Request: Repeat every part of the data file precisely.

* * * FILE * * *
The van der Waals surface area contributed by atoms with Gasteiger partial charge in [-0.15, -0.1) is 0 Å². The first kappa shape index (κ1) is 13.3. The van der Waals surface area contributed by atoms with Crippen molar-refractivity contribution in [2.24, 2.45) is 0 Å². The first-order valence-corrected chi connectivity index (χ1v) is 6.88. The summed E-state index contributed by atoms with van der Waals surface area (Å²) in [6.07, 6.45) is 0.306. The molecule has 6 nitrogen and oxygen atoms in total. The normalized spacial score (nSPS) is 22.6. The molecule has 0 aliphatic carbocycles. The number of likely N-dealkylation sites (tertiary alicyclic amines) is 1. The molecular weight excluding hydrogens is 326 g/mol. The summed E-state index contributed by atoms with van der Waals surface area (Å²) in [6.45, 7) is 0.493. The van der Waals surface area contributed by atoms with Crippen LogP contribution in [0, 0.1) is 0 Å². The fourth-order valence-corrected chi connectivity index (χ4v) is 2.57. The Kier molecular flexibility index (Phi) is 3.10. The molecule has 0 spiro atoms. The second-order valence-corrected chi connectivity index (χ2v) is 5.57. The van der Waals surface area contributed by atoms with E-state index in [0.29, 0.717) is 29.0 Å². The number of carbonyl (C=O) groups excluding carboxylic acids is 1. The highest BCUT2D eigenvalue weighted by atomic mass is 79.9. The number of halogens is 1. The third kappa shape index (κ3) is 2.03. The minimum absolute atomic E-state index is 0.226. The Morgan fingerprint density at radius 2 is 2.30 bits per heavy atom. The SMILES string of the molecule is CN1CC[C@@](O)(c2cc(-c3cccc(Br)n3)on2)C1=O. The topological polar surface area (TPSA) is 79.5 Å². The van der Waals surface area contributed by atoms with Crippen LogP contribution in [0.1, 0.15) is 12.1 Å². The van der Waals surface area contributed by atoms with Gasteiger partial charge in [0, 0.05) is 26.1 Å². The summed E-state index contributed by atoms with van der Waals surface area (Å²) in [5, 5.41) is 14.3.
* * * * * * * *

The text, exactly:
The van der Waals surface area contributed by atoms with Gasteiger partial charge in [-0.15, -0.1) is 0 Å². The first kappa shape index (κ1) is 13.3. The van der Waals surface area contributed by atoms with Crippen molar-refractivity contribution in [2.24, 2.45) is 0 Å². The first-order valence-corrected chi connectivity index (χ1v) is 6.88. The summed E-state index contributed by atoms with van der Waals surface area (Å²) in [6.07, 6.45) is 0.306. The molecule has 6 nitrogen and oxygen atoms in total. The normalized spacial score (nSPS) is 22.6. The molecule has 0 aliphatic carbocycles. The number of likely N-dealkylation sites (tertiary alicyclic amines) is 1. The molecular weight excluding hydrogens is 326 g/mol. The summed E-state index contributed by atoms with van der Waals surface area (Å²) in [6.45, 7) is 0.493. The van der Waals surface area contributed by atoms with Crippen LogP contribution in [0, 0.1) is 0 Å². The fourth-order valence-corrected chi connectivity index (χ4v) is 2.57. The Kier molecular flexibility index (Phi) is 3.10. The molecule has 0 spiro atoms. The second-order valence-corrected chi connectivity index (χ2v) is 5.57. The van der Waals surface area contributed by atoms with E-state index in [0.29, 0.717) is 29.0 Å². The number of carbonyl (C=O) groups excluding carboxylic acids is 1. The highest BCUT2D eigenvalue weighted by atomic mass is 79.9. The number of halogens is 1. The third kappa shape index (κ3) is 2.03. The minimum absolute atomic E-state index is 0.226. The Morgan fingerprint density at radius 2 is 2.30 bits per heavy atom. The SMILES string of the molecule is CN1CC[C@@](O)(c2cc(-c3cccc(Br)n3)on2)C1=O. The topological polar surface area (TPSA) is 79.5 Å². The van der Waals surface area contributed by atoms with Crippen LogP contribution in [0.1, 0.15) is 12.1 Å². The van der Waals surface area contributed by atoms with Gasteiger partial charge in [0, 0.05) is 26.1 Å². The summed E-state index contributed by atoms with van der Waals surface area (Å²) in [5, 5.41) is 14.3.